In the first iteration of Rhet&WWW on Web CT, I followed the lead of a Fall 2005 ETEC course I’d just taken on WebCT in which we had to prepare team projects. Each team was given its own private forum, open only to students in that team and the instructor. This seemed to work very well from a student perspective, so for my Winter 2006 course (using WebCT) I did the same thing. I stressed as an advantage the fact that each forum was a safe space for members to let the messiness of project planning hang out. This seemed to be a perfectly sound practice; students used the spaces productively, and no one misused the privacy afforded them.
In that same ETEC course, only the team assignment was available for our classmates to read. Each team posted its work in an unlocked discussion forum serving as the team’s “seminar room.” Everyone had to read each team assignment as preparation for posting in a team’s “seminar room.”
I’ve incorporated this “seminar room” process into both versions of Rhet&WWW—both times with very good results.
Then … I took another ETEC course in Fall 2006 in which we had to prepare team projects. But in this case the team planning forums were not restricted. Any one of our classmates could peek into another team’s forum.
At first I found this voyeuristic slant a little odd. But I quickly realized it didn’t really matter in terms of maintaining “privacy” and “originality” of ideas. In fact, being “voyeurs” enhanced one of the course goals, which was knowledge sharing as a constituent of and motivation for forming a viable learning community. While I’m confident none of us “stole” each other’s content (and in an upcoming post I’ll discuss concerns about plagiarism), I found it fascinating and edifying to scroll through others’ planning threads and get a sense of their best practices and processes. It helped our team planning in material ways. In turn, I hope others picked up a few helpful ideas from our forum.
I was impressed enough by this implicit collaboration that, for this iteration of Rhet&WWW, I decided to move to open team planning forums. I articulated this pedagogical choice for my students during Week 1 as an explicit course goal:
From the Rhet&WWW Syllabus…
“Knowledge Sharing”: You will normally post each assignment as an attachment within a specific Discussion forum. According to standard practice for many online courses, and in the spirit of knowledge sharing and community building, you need to know and be comfortable with the fact that all your assignments can be read by your classmates. In the case of the online team presentation and seminar discussion, such sharing with classmates is a requirement. (Emphasis added)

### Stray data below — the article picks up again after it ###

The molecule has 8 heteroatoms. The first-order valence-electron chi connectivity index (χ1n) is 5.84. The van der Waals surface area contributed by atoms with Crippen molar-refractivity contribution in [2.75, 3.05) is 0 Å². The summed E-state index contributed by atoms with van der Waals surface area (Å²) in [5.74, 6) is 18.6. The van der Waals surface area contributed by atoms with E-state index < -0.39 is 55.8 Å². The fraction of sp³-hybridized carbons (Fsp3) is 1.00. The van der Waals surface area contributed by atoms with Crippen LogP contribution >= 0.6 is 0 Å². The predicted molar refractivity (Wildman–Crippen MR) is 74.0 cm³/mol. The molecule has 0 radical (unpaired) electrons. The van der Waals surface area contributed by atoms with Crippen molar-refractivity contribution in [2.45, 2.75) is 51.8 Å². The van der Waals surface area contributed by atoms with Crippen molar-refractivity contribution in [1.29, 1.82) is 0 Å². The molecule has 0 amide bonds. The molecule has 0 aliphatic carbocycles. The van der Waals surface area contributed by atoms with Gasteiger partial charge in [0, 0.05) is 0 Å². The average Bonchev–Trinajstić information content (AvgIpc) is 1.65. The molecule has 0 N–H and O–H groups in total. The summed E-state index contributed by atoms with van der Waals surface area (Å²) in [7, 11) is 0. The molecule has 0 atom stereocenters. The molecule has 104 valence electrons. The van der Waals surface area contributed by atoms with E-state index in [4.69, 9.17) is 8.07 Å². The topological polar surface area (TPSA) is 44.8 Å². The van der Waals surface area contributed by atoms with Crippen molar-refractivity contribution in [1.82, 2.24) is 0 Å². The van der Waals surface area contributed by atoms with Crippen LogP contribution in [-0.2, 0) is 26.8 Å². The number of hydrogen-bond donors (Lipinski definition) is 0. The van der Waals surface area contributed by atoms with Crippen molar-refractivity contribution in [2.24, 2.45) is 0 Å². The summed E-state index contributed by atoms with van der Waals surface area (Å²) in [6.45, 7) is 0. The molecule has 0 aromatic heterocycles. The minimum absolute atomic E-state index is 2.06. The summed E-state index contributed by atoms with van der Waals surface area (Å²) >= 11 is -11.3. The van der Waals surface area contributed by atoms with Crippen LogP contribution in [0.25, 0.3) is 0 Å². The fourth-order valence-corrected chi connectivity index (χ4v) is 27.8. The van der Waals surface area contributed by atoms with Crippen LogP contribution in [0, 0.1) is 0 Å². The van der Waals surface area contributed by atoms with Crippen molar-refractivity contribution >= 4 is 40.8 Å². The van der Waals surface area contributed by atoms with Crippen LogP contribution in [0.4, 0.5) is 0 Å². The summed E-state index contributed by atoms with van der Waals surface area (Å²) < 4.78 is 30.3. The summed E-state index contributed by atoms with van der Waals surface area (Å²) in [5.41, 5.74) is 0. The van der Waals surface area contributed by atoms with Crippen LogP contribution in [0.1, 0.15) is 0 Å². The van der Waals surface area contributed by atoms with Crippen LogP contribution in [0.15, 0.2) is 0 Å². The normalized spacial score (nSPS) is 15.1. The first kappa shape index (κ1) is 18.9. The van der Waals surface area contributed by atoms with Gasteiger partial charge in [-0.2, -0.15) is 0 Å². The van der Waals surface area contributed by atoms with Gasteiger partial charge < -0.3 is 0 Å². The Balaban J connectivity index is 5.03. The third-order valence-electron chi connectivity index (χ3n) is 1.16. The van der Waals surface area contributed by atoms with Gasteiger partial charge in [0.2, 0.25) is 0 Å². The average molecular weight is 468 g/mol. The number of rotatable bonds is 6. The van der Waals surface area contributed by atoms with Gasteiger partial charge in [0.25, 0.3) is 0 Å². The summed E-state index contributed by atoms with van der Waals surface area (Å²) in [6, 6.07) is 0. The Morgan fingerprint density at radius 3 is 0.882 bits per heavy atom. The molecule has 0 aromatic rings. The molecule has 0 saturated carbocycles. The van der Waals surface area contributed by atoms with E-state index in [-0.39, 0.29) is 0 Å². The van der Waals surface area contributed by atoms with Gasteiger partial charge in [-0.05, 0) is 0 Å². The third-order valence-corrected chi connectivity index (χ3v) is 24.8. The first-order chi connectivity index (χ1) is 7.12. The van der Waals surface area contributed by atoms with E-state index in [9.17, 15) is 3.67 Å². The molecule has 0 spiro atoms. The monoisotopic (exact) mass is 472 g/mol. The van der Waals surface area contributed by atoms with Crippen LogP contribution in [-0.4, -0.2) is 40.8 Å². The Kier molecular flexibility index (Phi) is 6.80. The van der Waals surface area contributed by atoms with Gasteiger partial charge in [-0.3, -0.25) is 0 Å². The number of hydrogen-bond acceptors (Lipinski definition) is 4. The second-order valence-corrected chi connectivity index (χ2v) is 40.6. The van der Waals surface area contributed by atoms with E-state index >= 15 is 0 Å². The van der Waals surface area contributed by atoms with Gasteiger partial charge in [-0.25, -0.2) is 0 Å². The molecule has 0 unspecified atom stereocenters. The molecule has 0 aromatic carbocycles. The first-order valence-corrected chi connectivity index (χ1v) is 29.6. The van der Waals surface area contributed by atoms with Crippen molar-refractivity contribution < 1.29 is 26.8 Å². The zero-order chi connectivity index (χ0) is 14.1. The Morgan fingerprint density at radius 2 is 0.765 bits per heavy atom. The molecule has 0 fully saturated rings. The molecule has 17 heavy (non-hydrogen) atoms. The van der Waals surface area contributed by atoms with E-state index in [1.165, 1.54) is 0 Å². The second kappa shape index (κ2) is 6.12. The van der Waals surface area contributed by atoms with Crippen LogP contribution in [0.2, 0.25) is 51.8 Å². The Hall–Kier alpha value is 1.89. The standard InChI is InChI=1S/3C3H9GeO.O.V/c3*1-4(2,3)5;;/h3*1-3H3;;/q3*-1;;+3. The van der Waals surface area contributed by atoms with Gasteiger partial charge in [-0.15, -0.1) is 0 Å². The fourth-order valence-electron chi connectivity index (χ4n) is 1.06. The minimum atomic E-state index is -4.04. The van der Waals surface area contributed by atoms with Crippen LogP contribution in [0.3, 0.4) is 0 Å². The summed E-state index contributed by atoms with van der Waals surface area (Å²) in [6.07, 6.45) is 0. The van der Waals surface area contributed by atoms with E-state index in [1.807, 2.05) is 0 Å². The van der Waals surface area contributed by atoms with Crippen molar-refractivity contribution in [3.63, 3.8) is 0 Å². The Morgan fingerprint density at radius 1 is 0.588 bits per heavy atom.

It can be disorienting, when one is used to assignment preparation and submission as a private matter between student and professor, to have your process opened up and your product available for an audience larger than one. So you may notice a slight undertone of warning in my explanation. I wanted students to pay attention to this and approach me if they had any concerns (two did at the very end, as I’ll discuss in my next posting).
When I later provided more guidelines and preparatory readings for the team project in the form of a learning module, I described the team planning forum as
your team workspace: use it to stay in touch, discuss process and tasks, share documents and research, bounce drafts back and forth, and evaluate and monitor your work as a group.
I also encouraged students to “go off-Learn” and communicate via other means whenever they felt it convenient or necessary:
As well as checking in with your team forum X number of times per week (and putting those dates on your calendar), it’s a good idea to arrange synchronous (real-time) contact. This helps you remember that you’re all human, not just bits and bytes!
Finally, I required that each team use its forum to summarize “off-Learn” activities:
If you’d like to use other means to communicate during this project (see above), or collaborate in ways other than exchanging attachments, please post the gist of your exchanges inside this forum for the record.
As it turned out, even if I’d wanted to, it’s not possible to restrict Discussion Forums in Learn. All forums are open to all users in a given course space. But as I noted in an earlier entry, Learn is set up for both public sharing and private work: each user has a Workspace that they can convert into a restricted project forum. They can invite certain individuals to join their workspace, chat in that workspace, and upload docs and other resources. (I erroneously noted earlier that one couldn’t create a wiki in a private workspace. A a member of our Learn team informs me that one can, so I stand corrected there.)
I confess I didn’t see the potential of these Workspaces when I planned the team projects this time around. But even if I had, I wouldn’t have substituted them for the forums, for the whole point was to make it easier to share knowledge and best practices.
Did it work?
Tune in again tomorrow for Part 2!